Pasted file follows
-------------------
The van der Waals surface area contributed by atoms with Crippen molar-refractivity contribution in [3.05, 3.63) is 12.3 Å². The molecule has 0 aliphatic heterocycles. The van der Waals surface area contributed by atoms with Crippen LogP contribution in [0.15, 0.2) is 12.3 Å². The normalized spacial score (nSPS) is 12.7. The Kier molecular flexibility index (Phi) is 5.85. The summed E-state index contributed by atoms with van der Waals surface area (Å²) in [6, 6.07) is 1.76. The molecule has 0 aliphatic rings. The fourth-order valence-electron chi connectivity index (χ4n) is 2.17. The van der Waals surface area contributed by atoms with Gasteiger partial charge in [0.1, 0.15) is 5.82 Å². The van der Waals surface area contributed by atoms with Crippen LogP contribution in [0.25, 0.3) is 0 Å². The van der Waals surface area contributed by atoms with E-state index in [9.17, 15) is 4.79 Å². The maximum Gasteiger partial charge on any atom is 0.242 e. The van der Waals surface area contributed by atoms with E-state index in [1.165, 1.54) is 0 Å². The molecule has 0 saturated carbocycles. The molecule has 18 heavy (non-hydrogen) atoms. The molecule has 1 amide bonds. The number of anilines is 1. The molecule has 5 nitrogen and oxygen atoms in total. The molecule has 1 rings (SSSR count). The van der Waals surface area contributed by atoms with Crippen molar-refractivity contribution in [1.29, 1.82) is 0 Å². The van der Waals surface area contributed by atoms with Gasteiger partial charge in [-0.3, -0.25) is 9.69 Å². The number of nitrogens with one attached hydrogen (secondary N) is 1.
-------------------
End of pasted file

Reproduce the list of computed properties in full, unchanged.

The van der Waals surface area contributed by atoms with Crippen molar-refractivity contribution in [3.05, 3.63) is 12.3 Å². The molecule has 0 aliphatic heterocycles. The van der Waals surface area contributed by atoms with Crippen LogP contribution in [0.15, 0.2) is 12.3 Å². The normalized spacial score (nSPS) is 12.7. The Kier molecular flexibility index (Phi) is 5.85. The summed E-state index contributed by atoms with van der Waals surface area (Å²) in [6, 6.07) is 1.76. The molecule has 0 aliphatic rings. The fourth-order valence-electron chi connectivity index (χ4n) is 2.17. The van der Waals surface area contributed by atoms with Gasteiger partial charge in [0.1, 0.15) is 5.82 Å². The van der Waals surface area contributed by atoms with Crippen LogP contribution in [0.25, 0.3) is 0 Å². The van der Waals surface area contributed by atoms with E-state index in [9.17, 15) is 4.79 Å². The maximum Gasteiger partial charge on any atom is 0.242 e. The van der Waals surface area contributed by atoms with E-state index in [1.165, 1.54) is 0 Å². The molecule has 0 saturated carbocycles. The molecule has 18 heavy (non-hydrogen) atoms. The molecule has 1 amide bonds. The number of anilines is 1. The molecule has 5 nitrogen and oxygen atoms in total. The molecule has 1 rings (SSSR count). The van der Waals surface area contributed by atoms with Crippen molar-refractivity contribution in [1.29, 1.82) is 0 Å². The van der Waals surface area contributed by atoms with Gasteiger partial charge in [-0.3, -0.25) is 9.69 Å². The number of nitrogens with one attached hydrogen (secondary N) is 1.